Big data invigorates debate over 'good' science
The BioScience Talks podcast features discussions of topical issues related to the biological sciences.
Scientists have long debated the best methods to achieve sound findings. In recent decades, hypothesis-driven frameworks have been enshrined in textbooks and school courses, with iterative and inductive approaches often taking a back seat. However, the advent of big data poses a challenge to the established dogma, as large data sets often require broad collaborations and make traditional hypothesis-driven approaches less tractable.
For this episode of BioScience Talks, we spoke with Michigan State University professors Kevin Elliott, Kendra Cheruvelil, Georgina Montgomery, and Patricia Soranno. Their interdisciplinary work, described in the journal BioScience, highlights the changing scientific landscape, in which large data sets and new computational methods encourage a more iterative approach to science. However, the authors are quick to note that despite the newness of the technology, the reinvigorated approaches are anything but: The debate over iterative and hypothesis-driven science has raged all the way back to Darwin, and beyond.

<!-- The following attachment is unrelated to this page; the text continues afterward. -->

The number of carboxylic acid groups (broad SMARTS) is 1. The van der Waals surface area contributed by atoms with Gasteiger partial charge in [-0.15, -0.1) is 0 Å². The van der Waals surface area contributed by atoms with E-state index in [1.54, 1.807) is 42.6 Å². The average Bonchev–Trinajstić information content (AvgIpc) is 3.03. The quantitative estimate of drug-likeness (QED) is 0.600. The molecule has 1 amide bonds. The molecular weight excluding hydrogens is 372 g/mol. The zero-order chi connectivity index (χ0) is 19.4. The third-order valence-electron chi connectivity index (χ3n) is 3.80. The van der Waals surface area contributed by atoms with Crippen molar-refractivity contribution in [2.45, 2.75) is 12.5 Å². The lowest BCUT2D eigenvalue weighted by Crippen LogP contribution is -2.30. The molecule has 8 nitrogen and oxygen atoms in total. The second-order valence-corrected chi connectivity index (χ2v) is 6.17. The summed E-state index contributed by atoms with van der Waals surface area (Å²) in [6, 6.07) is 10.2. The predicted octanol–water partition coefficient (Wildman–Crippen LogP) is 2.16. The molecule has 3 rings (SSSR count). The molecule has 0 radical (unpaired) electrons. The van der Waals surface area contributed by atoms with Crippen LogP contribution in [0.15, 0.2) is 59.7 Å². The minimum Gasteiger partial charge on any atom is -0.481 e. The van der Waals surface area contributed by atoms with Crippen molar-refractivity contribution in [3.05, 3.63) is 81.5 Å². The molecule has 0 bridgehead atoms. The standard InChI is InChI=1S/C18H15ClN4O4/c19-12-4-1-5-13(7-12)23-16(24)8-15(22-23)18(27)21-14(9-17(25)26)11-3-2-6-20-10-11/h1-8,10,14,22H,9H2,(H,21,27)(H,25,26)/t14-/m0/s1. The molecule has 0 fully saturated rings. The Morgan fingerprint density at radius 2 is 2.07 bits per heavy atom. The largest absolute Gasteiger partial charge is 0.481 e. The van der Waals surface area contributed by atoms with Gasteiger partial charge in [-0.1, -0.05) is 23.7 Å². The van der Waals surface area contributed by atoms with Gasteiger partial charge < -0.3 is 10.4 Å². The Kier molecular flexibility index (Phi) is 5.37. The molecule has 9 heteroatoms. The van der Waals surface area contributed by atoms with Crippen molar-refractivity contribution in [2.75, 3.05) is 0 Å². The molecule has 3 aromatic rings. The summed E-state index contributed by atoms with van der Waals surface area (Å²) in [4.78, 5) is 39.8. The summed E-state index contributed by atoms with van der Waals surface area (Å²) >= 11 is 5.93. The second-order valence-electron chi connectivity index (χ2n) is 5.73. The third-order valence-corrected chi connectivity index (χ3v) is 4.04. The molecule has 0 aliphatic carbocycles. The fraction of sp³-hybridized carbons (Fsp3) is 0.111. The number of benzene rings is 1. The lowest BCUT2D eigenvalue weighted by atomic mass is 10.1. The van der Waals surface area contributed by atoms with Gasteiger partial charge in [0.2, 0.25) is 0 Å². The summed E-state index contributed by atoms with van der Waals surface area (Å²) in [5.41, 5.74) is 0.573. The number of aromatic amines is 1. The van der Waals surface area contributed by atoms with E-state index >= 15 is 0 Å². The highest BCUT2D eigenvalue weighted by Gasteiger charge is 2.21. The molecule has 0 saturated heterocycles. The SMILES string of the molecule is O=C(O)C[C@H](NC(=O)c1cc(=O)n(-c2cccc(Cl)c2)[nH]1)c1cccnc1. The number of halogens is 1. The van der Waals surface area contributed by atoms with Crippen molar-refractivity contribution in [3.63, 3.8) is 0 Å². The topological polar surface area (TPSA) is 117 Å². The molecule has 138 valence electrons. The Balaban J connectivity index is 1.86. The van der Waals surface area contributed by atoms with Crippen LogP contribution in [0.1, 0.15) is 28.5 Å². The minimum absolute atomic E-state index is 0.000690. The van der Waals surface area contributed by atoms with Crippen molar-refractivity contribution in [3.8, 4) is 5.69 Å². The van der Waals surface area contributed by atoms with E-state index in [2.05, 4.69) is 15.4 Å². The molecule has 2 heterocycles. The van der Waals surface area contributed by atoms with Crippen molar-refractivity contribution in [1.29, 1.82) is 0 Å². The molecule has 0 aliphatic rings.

To hear the whole discussion, visit this link for this latest episode of the Bioscience Talks podcast.
James M Verdier